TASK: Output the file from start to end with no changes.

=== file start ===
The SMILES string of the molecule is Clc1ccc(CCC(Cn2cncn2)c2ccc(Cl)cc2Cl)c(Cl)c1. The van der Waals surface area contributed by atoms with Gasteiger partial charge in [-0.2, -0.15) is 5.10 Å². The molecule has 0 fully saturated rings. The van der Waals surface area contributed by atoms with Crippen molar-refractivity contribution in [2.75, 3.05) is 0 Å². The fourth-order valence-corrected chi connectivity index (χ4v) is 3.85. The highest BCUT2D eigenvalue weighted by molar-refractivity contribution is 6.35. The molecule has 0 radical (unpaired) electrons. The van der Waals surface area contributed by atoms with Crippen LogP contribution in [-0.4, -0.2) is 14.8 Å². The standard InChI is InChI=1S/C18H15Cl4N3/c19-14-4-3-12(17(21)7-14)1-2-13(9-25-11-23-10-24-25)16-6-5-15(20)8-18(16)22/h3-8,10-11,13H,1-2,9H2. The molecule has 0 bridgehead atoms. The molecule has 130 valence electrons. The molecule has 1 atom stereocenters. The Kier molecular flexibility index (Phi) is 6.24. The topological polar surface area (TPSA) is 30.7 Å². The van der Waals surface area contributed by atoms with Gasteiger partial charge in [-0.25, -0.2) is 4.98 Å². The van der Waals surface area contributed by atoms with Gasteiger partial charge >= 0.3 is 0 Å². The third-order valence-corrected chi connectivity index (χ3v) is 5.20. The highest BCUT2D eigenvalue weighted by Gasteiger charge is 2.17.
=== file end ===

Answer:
The SMILES string of the molecule is Clc1ccc(CCC(Cn2cncn2)c2ccc(Cl)cc2Cl)c(Cl)c1. The van der Waals surface area contributed by atoms with Gasteiger partial charge in [-0.2, -0.15) is 5.10 Å². The molecule has 0 fully saturated rings. The van der Waals surface area contributed by atoms with Crippen molar-refractivity contribution in [2.75, 3.05) is 0 Å². The fourth-order valence-corrected chi connectivity index (χ4v) is 3.85. The highest BCUT2D eigenvalue weighted by molar-refractivity contribution is 6.35. The molecule has 0 radical (unpaired) electrons. The van der Waals surface area contributed by atoms with Crippen LogP contribution in [-0.4, -0.2) is 14.8 Å². The standard InChI is InChI=1S/C18H15Cl4N3/c19-14-4-3-12(17(21)7-14)1-2-13(9-25-11-23-10-24-25)16-6-5-15(20)8-18(16)22/h3-8,10-11,13H,1-2,9H2. The molecule has 0 bridgehead atoms. The molecule has 130 valence electrons. The molecule has 1 atom stereocenters. The Kier molecular flexibility index (Phi) is 6.24. The topological polar surface area (TPSA) is 30.7 Å². The van der Waals surface area contributed by atoms with Gasteiger partial charge in [-0.25, -0.2) is 4.98 Å². The van der Waals surface area contributed by atoms with Gasteiger partial charge >= 0.3 is 0 Å². The third-order valence-corrected chi connectivity index (χ3v) is 5.20. The highest BCUT2D eigenvalue weighted by Gasteiger charge is 2.17.